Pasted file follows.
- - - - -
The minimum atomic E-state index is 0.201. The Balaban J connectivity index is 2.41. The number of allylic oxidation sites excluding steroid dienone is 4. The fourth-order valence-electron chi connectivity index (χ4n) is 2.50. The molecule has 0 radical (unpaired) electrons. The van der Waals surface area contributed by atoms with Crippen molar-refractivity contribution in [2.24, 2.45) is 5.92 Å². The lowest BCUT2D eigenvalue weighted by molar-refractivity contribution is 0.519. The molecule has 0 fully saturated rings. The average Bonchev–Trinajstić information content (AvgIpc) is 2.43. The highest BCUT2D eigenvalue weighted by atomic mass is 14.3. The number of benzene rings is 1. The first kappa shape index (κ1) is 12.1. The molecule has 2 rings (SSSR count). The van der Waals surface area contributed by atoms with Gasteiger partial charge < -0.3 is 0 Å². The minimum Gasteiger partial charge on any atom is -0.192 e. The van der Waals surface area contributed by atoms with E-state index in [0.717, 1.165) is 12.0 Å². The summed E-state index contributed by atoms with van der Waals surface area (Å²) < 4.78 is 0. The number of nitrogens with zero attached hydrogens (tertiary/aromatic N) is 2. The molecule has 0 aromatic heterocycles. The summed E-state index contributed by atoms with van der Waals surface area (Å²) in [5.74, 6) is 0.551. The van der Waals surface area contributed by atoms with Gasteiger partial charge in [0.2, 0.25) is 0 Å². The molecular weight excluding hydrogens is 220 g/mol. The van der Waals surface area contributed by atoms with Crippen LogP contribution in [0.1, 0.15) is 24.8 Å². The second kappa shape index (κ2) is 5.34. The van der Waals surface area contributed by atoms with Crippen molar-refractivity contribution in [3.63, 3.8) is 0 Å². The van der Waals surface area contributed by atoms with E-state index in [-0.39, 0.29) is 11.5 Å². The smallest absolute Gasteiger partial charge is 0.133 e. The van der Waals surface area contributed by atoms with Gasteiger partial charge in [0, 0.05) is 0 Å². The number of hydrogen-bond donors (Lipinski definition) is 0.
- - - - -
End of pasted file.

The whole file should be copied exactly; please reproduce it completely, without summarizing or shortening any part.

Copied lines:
The minimum atomic E-state index is 0.201. The Balaban J connectivity index is 2.41. The number of allylic oxidation sites excluding steroid dienone is 4. The fourth-order valence-electron chi connectivity index (χ4n) is 2.50. The molecule has 0 radical (unpaired) electrons. The van der Waals surface area contributed by atoms with Crippen molar-refractivity contribution in [2.24, 2.45) is 5.92 Å². The lowest BCUT2D eigenvalue weighted by molar-refractivity contribution is 0.519. The molecule has 0 fully saturated rings. The average Bonchev–Trinajstić information content (AvgIpc) is 2.43. The highest BCUT2D eigenvalue weighted by atomic mass is 14.3. The number of benzene rings is 1. The first kappa shape index (κ1) is 12.1. The molecule has 2 rings (SSSR count). The van der Waals surface area contributed by atoms with Gasteiger partial charge < -0.3 is 0 Å². The minimum Gasteiger partial charge on any atom is -0.192 e. The van der Waals surface area contributed by atoms with E-state index in [0.717, 1.165) is 12.0 Å². The summed E-state index contributed by atoms with van der Waals surface area (Å²) < 4.78 is 0. The number of nitrogens with zero attached hydrogens (tertiary/aromatic N) is 2. The molecule has 0 aromatic heterocycles. The summed E-state index contributed by atoms with van der Waals surface area (Å²) in [5.74, 6) is 0.551. The van der Waals surface area contributed by atoms with Gasteiger partial charge in [0.2, 0.25) is 0 Å². The molecular weight excluding hydrogens is 220 g/mol. The van der Waals surface area contributed by atoms with Crippen LogP contribution in [0.1, 0.15) is 24.8 Å². The second kappa shape index (κ2) is 5.34. The van der Waals surface area contributed by atoms with Crippen molar-refractivity contribution in [3.63, 3.8) is 0 Å². The van der Waals surface area contributed by atoms with E-state index in [-0.39, 0.29) is 11.5 Å². The smallest absolute Gasteiger partial charge is 0.133 e. The van der Waals surface area contributed by atoms with Gasteiger partial charge in [0, 0.05) is 0 Å². The number of hydrogen-bond donors (Lipinski definition) is 0.